side bar
logo
Saturday, February 27, 2021

Life + Arts

Angelou lecture resonates


Part performer, part academic and part statesman, Maya Angelou addressed a packed Sarofim Hall on Saturday as part of the Brilliant Lecture Series.

Angelou seemed almost dainty on stage, her 6-foot, 80-year-old frame folded on a wooden chair behind a microphone. Yet from the moment she spoke, her voice, filled the hall with its commanding presence and reminding the audience why her work and life have been as distinguished as they have.

Angelou opened the lecture with poem and song, ending in the coda ‘When it looks like the sun, won’t shine anymore, God put a rainbow in the clouds,’ a line adapted from a passage in Genesis and punctuating her points throughout the evening.’ She spoke of her parents’ divorce, her childhood in Stamps, Ark., and her uncle Willie and his influence on her early childhood.

Uncle Willie later turns out to be a major influence on various movers and shakers in Arkansas, from being a state legislator to the mayor of Little Rock.’ Her revelations and discussions spanned a lifetime of experience, from the value of humor (‘I don’t trust any person who doesn’t laugh’) to the heartbreaking moment when she became mute for six years.

‘I thought my voice had killed him,’ she said, speaking of the man who had raped her, served one day in prison and was released, only to be kicked to death.

She spoke of delivering ‘A Brave and Startling Truth’ to the United Nations’ 50th anniversary, contrasting this invitation to her first experience with the UN, crying outside its doors, pregnant at 19, watching Lady Bird Johnson enter and wishing she could someday be allowed inside.

During the question-and-answer period for schoolchildren in the audience, she fielded questions on her youth, lifelong learning, education and her opinions on the role of young people and their future education.

‘We are desperate for you,’ she said.

‘You are paid for; yes you can,’ she said, exhorting the youth in the audience to pursue ambition and achievement.

Even though Angelou has delivered similar lectures before, she still manages to speak to the individual, wherever they find her.

Part performer, part academic and part statesman, Maya Angelou addressed a packed Sarofim Hall on Saturday as part of the Brilliant Lecture Series.

Angelou seemed almost dainty on stage, her 6-foot, 80-year-old frame folded on a wooden chair behind a microphone. Yet from the moment she spoke, her voice, filled the hall with its commanding presence and reminding the audience why her work and life have been as distinguished as they have.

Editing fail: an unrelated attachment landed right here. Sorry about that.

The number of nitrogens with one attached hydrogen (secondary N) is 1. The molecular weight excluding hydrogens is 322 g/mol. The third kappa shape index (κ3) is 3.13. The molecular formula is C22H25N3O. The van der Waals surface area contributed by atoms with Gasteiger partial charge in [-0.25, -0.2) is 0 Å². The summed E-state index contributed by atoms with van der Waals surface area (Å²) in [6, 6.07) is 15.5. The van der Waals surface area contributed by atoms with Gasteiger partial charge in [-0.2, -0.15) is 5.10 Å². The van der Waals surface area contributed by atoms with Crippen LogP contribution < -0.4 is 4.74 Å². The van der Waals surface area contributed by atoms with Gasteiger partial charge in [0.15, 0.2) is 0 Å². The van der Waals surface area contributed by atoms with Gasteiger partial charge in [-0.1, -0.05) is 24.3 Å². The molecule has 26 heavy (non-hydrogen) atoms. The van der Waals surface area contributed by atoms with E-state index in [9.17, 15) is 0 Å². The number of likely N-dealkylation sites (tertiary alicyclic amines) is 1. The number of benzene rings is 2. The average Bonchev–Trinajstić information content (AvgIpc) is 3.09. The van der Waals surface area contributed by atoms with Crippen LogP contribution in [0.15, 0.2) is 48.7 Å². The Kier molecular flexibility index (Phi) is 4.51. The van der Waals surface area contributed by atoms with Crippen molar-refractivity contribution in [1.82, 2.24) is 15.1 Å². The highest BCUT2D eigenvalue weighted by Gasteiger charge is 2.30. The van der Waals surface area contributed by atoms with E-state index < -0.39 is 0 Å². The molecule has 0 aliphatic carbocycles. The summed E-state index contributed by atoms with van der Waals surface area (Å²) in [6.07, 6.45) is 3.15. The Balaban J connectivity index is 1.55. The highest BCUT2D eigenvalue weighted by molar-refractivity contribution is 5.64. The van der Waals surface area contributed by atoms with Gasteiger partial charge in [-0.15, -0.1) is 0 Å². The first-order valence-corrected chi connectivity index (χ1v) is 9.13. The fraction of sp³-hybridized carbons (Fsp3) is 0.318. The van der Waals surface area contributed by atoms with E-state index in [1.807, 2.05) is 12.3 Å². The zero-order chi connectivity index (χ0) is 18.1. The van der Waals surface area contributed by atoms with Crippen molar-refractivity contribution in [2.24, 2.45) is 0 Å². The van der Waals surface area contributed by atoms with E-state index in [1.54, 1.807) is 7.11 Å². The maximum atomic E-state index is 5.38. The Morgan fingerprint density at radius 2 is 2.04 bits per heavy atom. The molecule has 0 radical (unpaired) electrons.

Angelou opened the lecture with poem and song, ending in the coda ‘When it looks like the sun, won’t shine anymore, God put a rainbow in the clouds,’ a line adapted from a passage in Genesis and punctuating her points throughout the evening.’ She spoke of her parents’ divorce, her childhood in Stamps, Ark., and her uncle Willie and his influence on her early childhood.

Uncle Willie later turns out to be a major influence on various movers and shakers in Arkansas, from being a state legislator to the mayor of Little Rock.’ Her revelations and discussions spanned a lifetime of experience, from the value of humor (‘I don’t trust any person who doesn’t laugh’) to the heartbreaking moment when she became mute for six years.

‘I thought my voice had killed him,’ she said, speaking of the man who had raped her, served one day in prison and was released, only to be kicked to death.

She spoke of delivering ‘A Brave and Startling Truth’ to the United Nations’ 50th anniversary, contrasting this invitation to her first experience with the UN, crying outside its doors, pregnant at 19, watching Lady Bird Johnson enter and wishing she could someday be allowed inside.

During the question-and-answer period for schoolchildren in the audience, she fielded questions on her youth, lifelong learning, education and her opinions on the role of young people and their future education.

‘We are desperate for you,’ she said.

‘You are paid for; yes you can,’ she said, exhorting the youth in the audience to pursue ambition and achievement.

Even though Angelou has delivered similar lectures before, she still manages to speak to the individual, wherever they find her.


Back to Top ↑
  • Sign up for our Email Edition

  • Follow us on Twitter

  • Polls

    How are your classes going so far?

    View Results

    Loading ... Loading ...